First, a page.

As we ascend the gravel path scrolled
on the south side of McIntyre Hill
this autumn morning, we witness a terrain
washed by a crisp tangerine sunrise,
shadowed by burgundy maples, lemon
beech, and the russet pear of sassafras.
In just a week, the crayola foliage
will descend earthbound into piles.
Almost four decades ago, I remember
the platoon march through thicket
to capture a hill, the cautionary inspection
of the jungle floor for booby traps,
the aerial surveillance for snipers
perched in the cypress forest
like poised vultures hungry for flesh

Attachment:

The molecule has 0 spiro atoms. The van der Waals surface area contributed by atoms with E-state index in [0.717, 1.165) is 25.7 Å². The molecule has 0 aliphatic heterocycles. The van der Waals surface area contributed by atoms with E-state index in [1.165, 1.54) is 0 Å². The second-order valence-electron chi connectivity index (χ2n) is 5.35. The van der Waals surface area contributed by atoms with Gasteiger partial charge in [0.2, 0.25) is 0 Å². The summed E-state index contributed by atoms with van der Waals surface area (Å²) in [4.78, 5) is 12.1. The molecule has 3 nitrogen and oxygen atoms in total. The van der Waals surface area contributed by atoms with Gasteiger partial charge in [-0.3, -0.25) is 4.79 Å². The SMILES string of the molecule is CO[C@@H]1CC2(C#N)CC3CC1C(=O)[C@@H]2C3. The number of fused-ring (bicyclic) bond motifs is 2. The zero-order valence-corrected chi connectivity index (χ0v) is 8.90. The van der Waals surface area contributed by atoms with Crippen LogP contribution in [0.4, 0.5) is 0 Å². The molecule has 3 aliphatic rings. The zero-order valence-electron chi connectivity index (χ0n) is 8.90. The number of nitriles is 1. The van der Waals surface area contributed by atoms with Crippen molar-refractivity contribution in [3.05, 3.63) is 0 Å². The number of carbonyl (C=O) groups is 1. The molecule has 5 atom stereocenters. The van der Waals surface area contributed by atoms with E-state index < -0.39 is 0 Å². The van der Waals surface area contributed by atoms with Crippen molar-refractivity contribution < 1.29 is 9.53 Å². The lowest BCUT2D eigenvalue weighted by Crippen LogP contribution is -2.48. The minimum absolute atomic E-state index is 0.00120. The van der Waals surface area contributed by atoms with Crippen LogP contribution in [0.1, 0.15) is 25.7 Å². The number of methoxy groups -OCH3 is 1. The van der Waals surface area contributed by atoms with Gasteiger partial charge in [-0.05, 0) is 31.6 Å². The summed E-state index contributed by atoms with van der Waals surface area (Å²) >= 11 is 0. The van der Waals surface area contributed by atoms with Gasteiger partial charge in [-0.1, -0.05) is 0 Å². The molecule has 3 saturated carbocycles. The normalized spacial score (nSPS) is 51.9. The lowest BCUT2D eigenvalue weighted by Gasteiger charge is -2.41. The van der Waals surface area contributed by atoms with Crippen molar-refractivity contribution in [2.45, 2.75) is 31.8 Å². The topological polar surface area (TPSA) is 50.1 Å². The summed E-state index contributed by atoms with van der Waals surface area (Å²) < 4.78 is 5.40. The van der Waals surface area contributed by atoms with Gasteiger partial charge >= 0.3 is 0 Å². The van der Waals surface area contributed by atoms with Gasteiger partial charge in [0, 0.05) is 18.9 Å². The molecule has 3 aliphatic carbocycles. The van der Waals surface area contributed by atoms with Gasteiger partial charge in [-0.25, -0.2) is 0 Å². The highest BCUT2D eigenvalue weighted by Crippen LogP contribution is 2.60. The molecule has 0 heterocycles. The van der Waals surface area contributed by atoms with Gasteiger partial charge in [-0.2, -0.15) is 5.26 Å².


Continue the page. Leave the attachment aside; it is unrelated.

decaying in this humid climate.
In the New Hampshire foothills
we carry a stained wicker basket---
inside wine glasses and a picnic:
Monterey Jack and Beringer Chardonnay,
turkey sandwiches on cracked wheat,
and carrot cake with cream cheese frosting.
A lone daisy sways in a breeze
fanned by an ominous black cloud formation.
I wince at the rumble of approaching thunder,
taste the best of the C-rations---fruit cocktail.
The rumble returns me to recollections
of walking "point", the increasing decibels
of rocket and mortar attacks, Charlie's clatter
of AK47's, flashbacks of M16's pumping sixty
rounds per minute, the drone of Hueys hovering
like a swarm of dragonflies over Prospect Pond.
We hurriedly fold the blanket, recork the bottle.
I scan the treetops for the red-tailed hawk.
Naugatuck River Review-Summer 2013